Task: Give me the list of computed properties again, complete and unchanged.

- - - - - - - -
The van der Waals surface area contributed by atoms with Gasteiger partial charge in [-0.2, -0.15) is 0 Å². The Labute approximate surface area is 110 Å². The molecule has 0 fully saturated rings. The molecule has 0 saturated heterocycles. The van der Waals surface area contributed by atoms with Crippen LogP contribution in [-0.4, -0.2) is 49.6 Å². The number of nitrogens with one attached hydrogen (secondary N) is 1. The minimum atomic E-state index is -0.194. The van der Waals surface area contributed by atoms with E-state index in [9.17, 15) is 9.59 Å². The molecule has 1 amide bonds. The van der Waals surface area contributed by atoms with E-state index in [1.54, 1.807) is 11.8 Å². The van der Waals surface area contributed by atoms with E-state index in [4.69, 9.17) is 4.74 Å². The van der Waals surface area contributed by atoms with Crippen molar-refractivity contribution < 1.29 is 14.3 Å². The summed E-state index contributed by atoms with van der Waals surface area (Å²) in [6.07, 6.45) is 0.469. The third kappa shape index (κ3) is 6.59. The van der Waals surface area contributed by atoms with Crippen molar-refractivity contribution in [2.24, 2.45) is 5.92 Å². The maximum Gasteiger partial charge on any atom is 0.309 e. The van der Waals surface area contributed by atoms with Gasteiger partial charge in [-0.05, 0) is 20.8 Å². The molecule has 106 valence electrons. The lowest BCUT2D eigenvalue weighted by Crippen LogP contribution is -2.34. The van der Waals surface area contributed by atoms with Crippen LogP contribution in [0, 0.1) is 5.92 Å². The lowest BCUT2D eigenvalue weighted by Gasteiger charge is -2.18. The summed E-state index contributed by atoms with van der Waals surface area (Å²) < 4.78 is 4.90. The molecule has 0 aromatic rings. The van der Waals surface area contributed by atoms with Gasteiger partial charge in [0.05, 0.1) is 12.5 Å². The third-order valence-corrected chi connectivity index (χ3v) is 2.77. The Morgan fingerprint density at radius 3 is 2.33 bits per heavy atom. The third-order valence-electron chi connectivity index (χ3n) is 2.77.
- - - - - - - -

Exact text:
The van der Waals surface area contributed by atoms with Gasteiger partial charge in [-0.2, -0.15) is 0 Å². The Labute approximate surface area is 110 Å². The molecule has 0 fully saturated rings. The molecule has 0 saturated heterocycles. The van der Waals surface area contributed by atoms with Crippen LogP contribution in [-0.4, -0.2) is 49.6 Å². The number of nitrogens with one attached hydrogen (secondary N) is 1. The minimum atomic E-state index is -0.194. The van der Waals surface area contributed by atoms with E-state index in [9.17, 15) is 9.59 Å². The molecule has 1 amide bonds. The van der Waals surface area contributed by atoms with E-state index in [1.54, 1.807) is 11.8 Å². The van der Waals surface area contributed by atoms with E-state index in [4.69, 9.17) is 4.74 Å². The van der Waals surface area contributed by atoms with Crippen molar-refractivity contribution < 1.29 is 14.3 Å². The summed E-state index contributed by atoms with van der Waals surface area (Å²) in [6.07, 6.45) is 0.469. The third kappa shape index (κ3) is 6.59. The van der Waals surface area contributed by atoms with Crippen molar-refractivity contribution in [2.24, 2.45) is 5.92 Å². The maximum Gasteiger partial charge on any atom is 0.309 e. The van der Waals surface area contributed by atoms with Gasteiger partial charge in [-0.05, 0) is 20.8 Å². The molecule has 106 valence electrons. The lowest BCUT2D eigenvalue weighted by Crippen LogP contribution is -2.34. The van der Waals surface area contributed by atoms with Crippen LogP contribution in [0, 0.1) is 5.92 Å². The lowest BCUT2D eigenvalue weighted by Gasteiger charge is -2.18. The summed E-state index contributed by atoms with van der Waals surface area (Å²) < 4.78 is 4.90. The molecule has 0 aromatic rings. The van der Waals surface area contributed by atoms with Gasteiger partial charge in [0.05, 0.1) is 12.5 Å². The third-order valence-corrected chi connectivity index (χ3v) is 2.77. The Morgan fingerprint density at radius 3 is 2.33 bits per heavy atom. The third-order valence-electron chi connectivity index (χ3n) is 2.77.